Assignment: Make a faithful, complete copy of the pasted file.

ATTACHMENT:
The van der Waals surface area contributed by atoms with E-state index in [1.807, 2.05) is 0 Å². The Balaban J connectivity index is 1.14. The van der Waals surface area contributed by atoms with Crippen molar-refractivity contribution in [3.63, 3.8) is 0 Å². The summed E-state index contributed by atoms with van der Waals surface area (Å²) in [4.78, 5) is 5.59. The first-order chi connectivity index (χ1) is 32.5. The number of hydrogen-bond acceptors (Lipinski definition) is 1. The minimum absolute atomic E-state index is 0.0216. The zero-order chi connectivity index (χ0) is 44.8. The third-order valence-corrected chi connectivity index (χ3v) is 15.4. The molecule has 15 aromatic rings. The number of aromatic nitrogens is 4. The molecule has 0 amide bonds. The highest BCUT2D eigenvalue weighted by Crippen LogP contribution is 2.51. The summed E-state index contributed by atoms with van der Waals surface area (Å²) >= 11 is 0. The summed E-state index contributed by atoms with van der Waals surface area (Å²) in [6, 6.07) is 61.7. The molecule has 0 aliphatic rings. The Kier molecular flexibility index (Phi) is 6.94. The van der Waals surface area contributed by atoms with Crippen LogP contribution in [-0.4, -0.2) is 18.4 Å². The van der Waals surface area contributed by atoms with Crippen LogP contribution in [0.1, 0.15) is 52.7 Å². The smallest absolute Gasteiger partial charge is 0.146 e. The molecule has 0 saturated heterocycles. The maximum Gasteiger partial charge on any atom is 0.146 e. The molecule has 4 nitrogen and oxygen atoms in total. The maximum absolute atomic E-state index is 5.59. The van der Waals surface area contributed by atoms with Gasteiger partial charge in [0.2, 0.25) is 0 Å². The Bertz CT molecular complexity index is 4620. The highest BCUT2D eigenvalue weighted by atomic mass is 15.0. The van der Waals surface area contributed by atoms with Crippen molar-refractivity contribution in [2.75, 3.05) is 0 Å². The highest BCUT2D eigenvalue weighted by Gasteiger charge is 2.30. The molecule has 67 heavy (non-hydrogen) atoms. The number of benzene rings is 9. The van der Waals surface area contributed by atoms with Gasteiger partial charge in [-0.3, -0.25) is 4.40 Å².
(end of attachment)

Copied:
The van der Waals surface area contributed by atoms with E-state index in [1.807, 2.05) is 0 Å². The Balaban J connectivity index is 1.14. The van der Waals surface area contributed by atoms with Crippen molar-refractivity contribution in [3.63, 3.8) is 0 Å². The summed E-state index contributed by atoms with van der Waals surface area (Å²) in [4.78, 5) is 5.59. The first-order chi connectivity index (χ1) is 32.5. The number of hydrogen-bond acceptors (Lipinski definition) is 1. The minimum absolute atomic E-state index is 0.0216. The zero-order chi connectivity index (χ0) is 44.8. The third-order valence-corrected chi connectivity index (χ3v) is 15.4. The molecule has 15 aromatic rings. The number of aromatic nitrogens is 4. The molecule has 0 amide bonds. The highest BCUT2D eigenvalue weighted by Crippen LogP contribution is 2.51. The summed E-state index contributed by atoms with van der Waals surface area (Å²) >= 11 is 0. The summed E-state index contributed by atoms with van der Waals surface area (Å²) in [6, 6.07) is 61.7. The molecule has 0 aliphatic rings. The Kier molecular flexibility index (Phi) is 6.94. The van der Waals surface area contributed by atoms with Crippen LogP contribution in [-0.4, -0.2) is 18.4 Å². The van der Waals surface area contributed by atoms with Crippen LogP contribution in [0.1, 0.15) is 52.7 Å². The smallest absolute Gasteiger partial charge is 0.146 e. The molecule has 0 saturated heterocycles. The maximum Gasteiger partial charge on any atom is 0.146 e. The molecule has 4 nitrogen and oxygen atoms in total. The maximum absolute atomic E-state index is 5.59. The van der Waals surface area contributed by atoms with Gasteiger partial charge in [0.2, 0.25) is 0 Å². The Bertz CT molecular complexity index is 4620. The highest BCUT2D eigenvalue weighted by atomic mass is 15.0. The van der Waals surface area contributed by atoms with Crippen molar-refractivity contribution in [2.75, 3.05) is 0 Å². The highest BCUT2D eigenvalue weighted by Gasteiger charge is 2.30. The molecule has 67 heavy (non-hydrogen) atoms. The number of benzene rings is 9. The van der Waals surface area contributed by atoms with Gasteiger partial charge in [-0.3, -0.25) is 4.40 Å².